In a record two and a half minutes, the College Plant Initiative gave away 1,000 free plants to students Friday morning.
This is the second year the UF student organization gave away plants on Turlington Plaza, said Samantha Nuzzi, a 23-year-old senior volunteer and horticulturist.
The group broke its previous record of four minutes when it hosted a plant drop at Texas A&M University.
“We just want to help people explore their passion for plants,” Nuzzi said.
Coleus plants were chosen because they are cheap to raise, sturdy and have bright-colored leaves, making them good plants for beginners and Florida’s climate, Nuzzi said.
The plants retail for about $4 each, but the group gave them out for free with sponsorships from Altman Plants, American Floral Endowment, Proven Winners and Scott’s Miracle-Gro Company.
Robyn Louis, an 18-year-old UF psychology freshman, got a text from a friend during class asking if someone could grab her a plant at the drop because she was home sick.
Louis said she rushed over after class to get plants.
“Plants are underrated,” she said. “Most people don’t want to take care of them, but it gives me a sense of responsibility.”
Kaitlin Salley has named all her plants but she hadn’t thought of one for her coleus plant yet.
“It’s something to take care of, kind of like having a pet,” Salley, a 22-year-old UF classical studies senior said. “They make me happy.”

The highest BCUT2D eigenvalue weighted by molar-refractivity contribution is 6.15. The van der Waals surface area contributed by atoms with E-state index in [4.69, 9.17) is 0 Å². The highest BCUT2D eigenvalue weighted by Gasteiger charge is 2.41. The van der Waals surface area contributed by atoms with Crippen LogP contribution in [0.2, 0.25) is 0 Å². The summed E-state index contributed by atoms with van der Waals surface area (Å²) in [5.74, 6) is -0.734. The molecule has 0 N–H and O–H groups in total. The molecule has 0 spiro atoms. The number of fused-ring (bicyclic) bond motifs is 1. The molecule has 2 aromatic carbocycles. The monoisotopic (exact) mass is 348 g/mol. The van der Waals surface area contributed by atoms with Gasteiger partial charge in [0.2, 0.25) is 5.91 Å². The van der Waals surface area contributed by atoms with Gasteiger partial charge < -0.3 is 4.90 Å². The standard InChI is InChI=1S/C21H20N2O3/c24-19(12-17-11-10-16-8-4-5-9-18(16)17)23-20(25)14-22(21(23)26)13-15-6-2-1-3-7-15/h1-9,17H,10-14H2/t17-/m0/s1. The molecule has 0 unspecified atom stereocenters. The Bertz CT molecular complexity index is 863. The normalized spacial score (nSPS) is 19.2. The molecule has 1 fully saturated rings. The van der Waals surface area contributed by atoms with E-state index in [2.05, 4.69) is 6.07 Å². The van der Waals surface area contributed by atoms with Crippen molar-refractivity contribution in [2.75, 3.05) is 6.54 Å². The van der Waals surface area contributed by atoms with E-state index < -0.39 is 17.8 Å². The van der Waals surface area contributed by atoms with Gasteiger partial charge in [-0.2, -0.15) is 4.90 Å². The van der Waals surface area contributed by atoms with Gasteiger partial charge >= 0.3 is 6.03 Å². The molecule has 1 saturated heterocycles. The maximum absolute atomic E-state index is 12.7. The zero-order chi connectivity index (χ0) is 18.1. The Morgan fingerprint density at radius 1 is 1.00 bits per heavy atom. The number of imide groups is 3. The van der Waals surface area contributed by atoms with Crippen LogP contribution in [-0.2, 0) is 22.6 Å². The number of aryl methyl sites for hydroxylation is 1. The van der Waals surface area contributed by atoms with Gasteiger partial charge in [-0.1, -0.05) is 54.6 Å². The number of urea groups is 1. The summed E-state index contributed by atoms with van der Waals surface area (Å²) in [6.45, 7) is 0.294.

David Clark, a UF environmental horticulture professor, grew the plants used in Friday’s plant drop and answered questions about them.
What were the breeds?
Twenty-seven breeds of coleus plants were given away, Clark said. Here are some of their names:
Redhead (named after Clark’s wife)
Salsa Verde and Salsa Roja
What colors were they?
The plants came in six different colors and combinations. Clark said the main colors were like fruit Lifesavers, including:
How long do the plants take to grow?
Clark said the plants given away on Friday took around four weeks to grow.
Where were the plants grown?
The plants were grown in greenhouses off of Museum Road. Coleus plants grown at UF are shipped worldwide, including to the European Union, South Africa, Japan and China. The plans can be found in Lowe’s Home Improvement stores, Home Depot and Walmart, Clark said.
Why were coleus plants given away?
UF has a serious coleus breeding program, Clark said. Coleus plants are intentionally put under harsh conditions, like in full sun on silver reflective paper and in poor quality soil in the shade, so that only the strongest plants survive. After withstanding these trials, UF’s coleus plants can grow anywhere.
Mia Sewall, an 18-year-old UF communication sciences and disorders freshman, helps unload plants from two delivery trucks for the UF College Plant Initiative's Plant Drop Friday morning. One thousand plants were given away to students in Turlington Plaza.